1. VHS VS. BETAMAX WAR – Adult content was only available on cassette during the 70s, with porn films making up over 50 percent of videotape sales in the US, 80 percent in Germany and Great Britain. Debbie Does Dallas was even the best-selling VHS tape in 1978. Fast-forward to the late 90s, porn continued to change the media format landscape by accounting for nearly 90 percent of the DVD-video market share.
  2. ASCII Porn Stepping Stone For Digital Imaging – when the World Wide Web was nonexistent, ASCII porn was regarded as the “world’s first Internet pornography.” The character-encoded format became popular due to its high compatibility with most computers, simple rendering, and transferability via network protocols and email. ASCII art would go on to inspire advancements in graphic design and computer imaging.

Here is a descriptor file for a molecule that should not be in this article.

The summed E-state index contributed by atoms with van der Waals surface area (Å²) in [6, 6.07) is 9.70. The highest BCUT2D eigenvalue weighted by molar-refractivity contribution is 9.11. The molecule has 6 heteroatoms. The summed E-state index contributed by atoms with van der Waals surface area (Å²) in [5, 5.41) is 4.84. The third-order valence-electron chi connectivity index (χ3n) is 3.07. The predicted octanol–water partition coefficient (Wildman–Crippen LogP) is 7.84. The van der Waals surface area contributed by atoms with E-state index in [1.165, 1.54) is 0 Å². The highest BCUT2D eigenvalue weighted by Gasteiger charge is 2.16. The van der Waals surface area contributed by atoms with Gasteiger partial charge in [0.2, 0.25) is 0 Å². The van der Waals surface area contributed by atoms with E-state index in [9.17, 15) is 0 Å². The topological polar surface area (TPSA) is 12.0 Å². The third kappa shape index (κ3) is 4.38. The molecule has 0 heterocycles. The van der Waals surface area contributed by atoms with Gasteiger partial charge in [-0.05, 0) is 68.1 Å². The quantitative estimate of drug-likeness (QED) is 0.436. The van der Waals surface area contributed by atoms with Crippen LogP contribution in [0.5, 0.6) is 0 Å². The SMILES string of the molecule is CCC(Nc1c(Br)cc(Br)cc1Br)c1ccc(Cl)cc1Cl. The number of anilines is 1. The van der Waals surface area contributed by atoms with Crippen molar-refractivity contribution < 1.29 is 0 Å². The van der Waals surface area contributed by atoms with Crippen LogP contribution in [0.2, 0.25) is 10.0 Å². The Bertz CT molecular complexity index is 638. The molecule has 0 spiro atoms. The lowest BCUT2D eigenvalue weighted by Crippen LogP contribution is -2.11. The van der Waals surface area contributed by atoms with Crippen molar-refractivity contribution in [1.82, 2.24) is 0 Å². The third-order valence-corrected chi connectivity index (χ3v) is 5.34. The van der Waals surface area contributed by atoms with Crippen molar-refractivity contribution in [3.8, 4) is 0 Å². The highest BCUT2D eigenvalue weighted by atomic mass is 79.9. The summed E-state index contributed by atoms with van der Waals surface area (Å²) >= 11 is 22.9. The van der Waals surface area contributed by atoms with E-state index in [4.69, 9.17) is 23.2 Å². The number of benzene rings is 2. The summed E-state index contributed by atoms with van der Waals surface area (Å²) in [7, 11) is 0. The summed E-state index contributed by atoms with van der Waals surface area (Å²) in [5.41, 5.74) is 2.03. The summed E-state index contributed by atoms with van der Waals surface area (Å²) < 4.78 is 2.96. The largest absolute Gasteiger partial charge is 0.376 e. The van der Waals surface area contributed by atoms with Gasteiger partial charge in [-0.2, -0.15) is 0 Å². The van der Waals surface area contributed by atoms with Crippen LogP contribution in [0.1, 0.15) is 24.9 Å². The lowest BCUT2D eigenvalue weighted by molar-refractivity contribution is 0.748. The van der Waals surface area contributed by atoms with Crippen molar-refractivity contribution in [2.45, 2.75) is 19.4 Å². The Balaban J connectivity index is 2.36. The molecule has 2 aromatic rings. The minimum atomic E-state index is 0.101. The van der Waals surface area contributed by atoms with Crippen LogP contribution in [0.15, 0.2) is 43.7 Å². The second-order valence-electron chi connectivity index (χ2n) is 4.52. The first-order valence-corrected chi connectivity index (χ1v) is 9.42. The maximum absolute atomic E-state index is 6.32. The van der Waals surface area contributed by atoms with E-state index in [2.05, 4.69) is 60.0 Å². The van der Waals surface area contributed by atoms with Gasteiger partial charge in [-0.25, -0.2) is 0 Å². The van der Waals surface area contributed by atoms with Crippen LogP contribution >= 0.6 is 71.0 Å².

3. Broadened The Cable TV Market – Before companies like Time Warner racked up subscriptions solely on the basis on carrying XXX-rated channels like Playboy and the Spice Network, there was Manhattan Public Access Cable—a provider in the 70s that managed to increase subscriptions from 100,000 to 300,000 after airing two seasons of an adult program titled “The Ugly George Hour of Truth, Sex and Violence”. In 1999, DirecTV sources disclosed the revenue of customers who brought adult movies, estimating up to 150 million spent by 8 million subscribers.
  4. Ushered in High-Speed Connectivity – Penthouse magazine was ahead of the curb in the ’90s when it began distributing 2400-baud modems to its readers so they could have faster access to the company’s XXX bulletin boards. In October 2000, the New York Times reported that nearly 20 percent of AT&T’s broadband costumers were watching “real, live all-American sex” online and paying $10 per film